Credit Unions on Fire in Hot Economy
Credit unions are setting new records and outperforming banks this year as the U.S. economy remains robust, industry analysts said Thursday.
Credit union growth is being fueled by record numbers of new members and current members borrowing more heavily. Members on average are earning more, which is reflected in higher balances and greater borrowing for cars and homes.
First-quarter data shows credit unions Credit unions had 109.6 million members on March 31, up from 105 million a year ago. About 1.4 million members joined in the first three months of 2017, the largest quarterly gain on record, according to Callahan & Associates, a Washington, D.C.-based consulting company serving credit unions.
CUNA Mutual Group’s Credit Trends Report released Thursday shows that the gains included 592,000 new members in March alone.
“Memberships are up 4.5% during the past year due to robust demand for credit, solid job growth and credit unions having comparatively lower fees and loan interest rates,” according to the report from CUNA Mutual Group, headquartered in Madison, Wis.
Callahan’s Trendwatch 1Q 2017 report released Wednesday also shows that credit union growth is coming not just from new members, but from members increasing the size of their balances and the extent of their use of credit union services.
For example, Callahan found that members in the first quarter claiming credit unions as their primary financial institution for checking accounts was 56.5%, up from 50% a year ago. Credit unions were primary providers for 19.6% of members for auto loans (+3.8 points) and for 17.2% of members for credit cards (+2.5 points).
Total loan balances stood at $897.1 billion as of March 31, up 10.9% from a year ago, compared with a 10.8% increase from the 1st quarter of 2015 to the first quarter of 2016. Shares growth was 8.6% compared with 6.7% a year earlier, Callahan reported.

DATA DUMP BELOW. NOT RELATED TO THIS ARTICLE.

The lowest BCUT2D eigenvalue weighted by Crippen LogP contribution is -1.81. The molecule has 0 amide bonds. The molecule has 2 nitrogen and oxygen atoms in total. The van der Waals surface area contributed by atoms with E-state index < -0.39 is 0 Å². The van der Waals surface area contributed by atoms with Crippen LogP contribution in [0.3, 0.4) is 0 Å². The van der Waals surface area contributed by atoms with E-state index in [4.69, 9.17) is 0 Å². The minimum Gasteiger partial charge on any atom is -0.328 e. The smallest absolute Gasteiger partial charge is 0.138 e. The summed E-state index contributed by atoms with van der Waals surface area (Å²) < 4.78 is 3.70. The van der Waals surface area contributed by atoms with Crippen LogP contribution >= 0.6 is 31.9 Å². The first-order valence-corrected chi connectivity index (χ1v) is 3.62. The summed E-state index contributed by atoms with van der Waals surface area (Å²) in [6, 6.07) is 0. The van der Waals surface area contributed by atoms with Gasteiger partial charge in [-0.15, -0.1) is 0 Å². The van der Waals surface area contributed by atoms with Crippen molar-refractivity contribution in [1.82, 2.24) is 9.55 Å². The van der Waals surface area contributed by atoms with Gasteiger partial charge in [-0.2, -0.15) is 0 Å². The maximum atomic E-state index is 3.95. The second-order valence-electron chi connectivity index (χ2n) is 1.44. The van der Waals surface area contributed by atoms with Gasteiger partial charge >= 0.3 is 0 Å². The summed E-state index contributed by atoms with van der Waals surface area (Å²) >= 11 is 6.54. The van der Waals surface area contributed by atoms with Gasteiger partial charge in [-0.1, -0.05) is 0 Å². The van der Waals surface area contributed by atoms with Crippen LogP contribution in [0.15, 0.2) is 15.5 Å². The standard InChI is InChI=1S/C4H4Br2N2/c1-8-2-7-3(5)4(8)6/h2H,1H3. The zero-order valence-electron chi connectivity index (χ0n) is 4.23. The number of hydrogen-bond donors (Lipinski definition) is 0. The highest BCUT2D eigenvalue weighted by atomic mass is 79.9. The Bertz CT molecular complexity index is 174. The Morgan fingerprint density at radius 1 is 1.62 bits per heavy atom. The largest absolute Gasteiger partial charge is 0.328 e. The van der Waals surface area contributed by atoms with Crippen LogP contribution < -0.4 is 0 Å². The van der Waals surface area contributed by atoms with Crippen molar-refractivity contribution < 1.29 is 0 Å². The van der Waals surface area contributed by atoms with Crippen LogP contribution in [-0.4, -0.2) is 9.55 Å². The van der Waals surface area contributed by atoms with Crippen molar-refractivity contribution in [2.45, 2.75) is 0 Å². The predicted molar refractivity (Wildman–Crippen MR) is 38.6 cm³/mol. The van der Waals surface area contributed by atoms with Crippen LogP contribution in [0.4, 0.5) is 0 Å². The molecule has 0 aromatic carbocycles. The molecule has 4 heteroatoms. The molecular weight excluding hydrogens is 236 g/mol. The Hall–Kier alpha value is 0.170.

By comparison, banks’ lending growth has been slowing since mid-2016. Total bank loans rose 4% for the 12 months ending March 31, compared with a 5.3% growth rate a year earlier. “The slowdown in loan growth occurred across all major loan categories,” the FDIC reported Wednesday.
With banks slowing and credit unions accelerating, credit unions made significant gains in market share, Callahan reported.
Credit unions’ share of automobile loans rose to 18.8% in the first quarter, up from 16.6% a year earlier.
First mortgage originations were $30.9 billion in the first quarter, representing 8.6% of the market — the highest market share on record for credit unions. A year earlier, credit unions had 7.6% of originations. The Mortgage Bankers Association estimated that total mortgage originations grew 3.1% to $361 billion in the first quarter.
Credit unions’ share of credit cards was 5.5% on March 31, its highest share ever, and up from a 5.4% share a year earlier.
CUNA Mutual Group’s Credit Trends Report captured the same trends, but its numbers differ slightly. For example, it shows $13 billion more in total loans than Callahan. For portfolio balances at March 31, the CUNA Mutual Group reported:
- New car loans grew 18.6% to $124 billion.
- Used car loans grew 13.1% to $191.9 billion.
- Credit card balances grew 7% to $52.1 billion.
- First-lien mortgages grew 9.9% to $368 billion.
- Second-lien mortgages grew 4.7% to $79.4 billion.
- Member Business Loans grew 11.1% to $69.1 billion.